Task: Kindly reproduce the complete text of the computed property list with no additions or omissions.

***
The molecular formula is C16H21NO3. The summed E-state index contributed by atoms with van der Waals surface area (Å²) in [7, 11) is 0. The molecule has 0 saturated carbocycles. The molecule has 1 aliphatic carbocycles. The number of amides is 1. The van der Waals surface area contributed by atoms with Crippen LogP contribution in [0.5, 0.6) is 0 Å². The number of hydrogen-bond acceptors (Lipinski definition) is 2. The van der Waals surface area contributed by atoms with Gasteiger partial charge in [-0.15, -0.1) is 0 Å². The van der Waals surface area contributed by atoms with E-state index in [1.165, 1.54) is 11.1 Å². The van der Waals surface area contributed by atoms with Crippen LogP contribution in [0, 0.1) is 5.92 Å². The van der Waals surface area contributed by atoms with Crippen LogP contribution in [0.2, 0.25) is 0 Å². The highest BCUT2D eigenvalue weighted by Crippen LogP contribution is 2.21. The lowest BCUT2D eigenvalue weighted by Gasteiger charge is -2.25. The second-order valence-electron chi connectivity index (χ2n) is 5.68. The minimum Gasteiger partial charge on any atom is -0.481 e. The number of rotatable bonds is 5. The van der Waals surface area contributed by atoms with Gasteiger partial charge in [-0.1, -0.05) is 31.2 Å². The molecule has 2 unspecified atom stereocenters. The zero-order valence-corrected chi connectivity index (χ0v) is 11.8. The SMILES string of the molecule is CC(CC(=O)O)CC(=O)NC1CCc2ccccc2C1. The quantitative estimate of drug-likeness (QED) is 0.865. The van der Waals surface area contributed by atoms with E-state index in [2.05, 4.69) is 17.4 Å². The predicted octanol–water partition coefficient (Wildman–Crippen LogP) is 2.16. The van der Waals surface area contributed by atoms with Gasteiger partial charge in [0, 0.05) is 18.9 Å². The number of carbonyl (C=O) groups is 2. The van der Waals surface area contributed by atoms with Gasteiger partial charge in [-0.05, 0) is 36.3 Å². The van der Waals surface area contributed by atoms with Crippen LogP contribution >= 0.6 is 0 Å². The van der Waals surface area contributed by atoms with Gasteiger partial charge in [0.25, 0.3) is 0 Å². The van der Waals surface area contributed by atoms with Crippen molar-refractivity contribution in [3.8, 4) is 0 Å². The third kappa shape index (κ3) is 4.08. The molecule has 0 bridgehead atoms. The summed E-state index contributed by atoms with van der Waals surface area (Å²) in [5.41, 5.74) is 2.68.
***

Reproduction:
The molecular formula is C16H21NO3. The summed E-state index contributed by atoms with van der Waals surface area (Å²) in [7, 11) is 0. The molecule has 0 saturated carbocycles. The molecule has 1 aliphatic carbocycles. The number of amides is 1. The van der Waals surface area contributed by atoms with Crippen LogP contribution in [0.5, 0.6) is 0 Å². The number of hydrogen-bond acceptors (Lipinski definition) is 2. The van der Waals surface area contributed by atoms with Gasteiger partial charge in [-0.15, -0.1) is 0 Å². The van der Waals surface area contributed by atoms with E-state index in [1.165, 1.54) is 11.1 Å². The van der Waals surface area contributed by atoms with Crippen LogP contribution in [0, 0.1) is 5.92 Å². The van der Waals surface area contributed by atoms with Crippen LogP contribution in [0.2, 0.25) is 0 Å². The highest BCUT2D eigenvalue weighted by Crippen LogP contribution is 2.21. The lowest BCUT2D eigenvalue weighted by Gasteiger charge is -2.25. The second-order valence-electron chi connectivity index (χ2n) is 5.68. The minimum Gasteiger partial charge on any atom is -0.481 e. The number of rotatable bonds is 5. The van der Waals surface area contributed by atoms with Gasteiger partial charge in [-0.1, -0.05) is 31.2 Å². The molecule has 2 unspecified atom stereocenters. The zero-order valence-corrected chi connectivity index (χ0v) is 11.8. The SMILES string of the molecule is CC(CC(=O)O)CC(=O)NC1CCc2ccccc2C1. The quantitative estimate of drug-likeness (QED) is 0.865. The van der Waals surface area contributed by atoms with E-state index in [2.05, 4.69) is 17.4 Å². The predicted octanol–water partition coefficient (Wildman–Crippen LogP) is 2.16. The van der Waals surface area contributed by atoms with Gasteiger partial charge in [0, 0.05) is 18.9 Å². The number of carbonyl (C=O) groups is 2. The van der Waals surface area contributed by atoms with Gasteiger partial charge in [-0.05, 0) is 36.3 Å². The van der Waals surface area contributed by atoms with Crippen LogP contribution >= 0.6 is 0 Å². The van der Waals surface area contributed by atoms with Gasteiger partial charge in [0.25, 0.3) is 0 Å². The van der Waals surface area contributed by atoms with Crippen molar-refractivity contribution in [3.8, 4) is 0 Å². The third kappa shape index (κ3) is 4.08. The molecule has 0 bridgehead atoms. The summed E-state index contributed by atoms with van der Waals surface area (Å²) in [5.41, 5.74) is 2.68.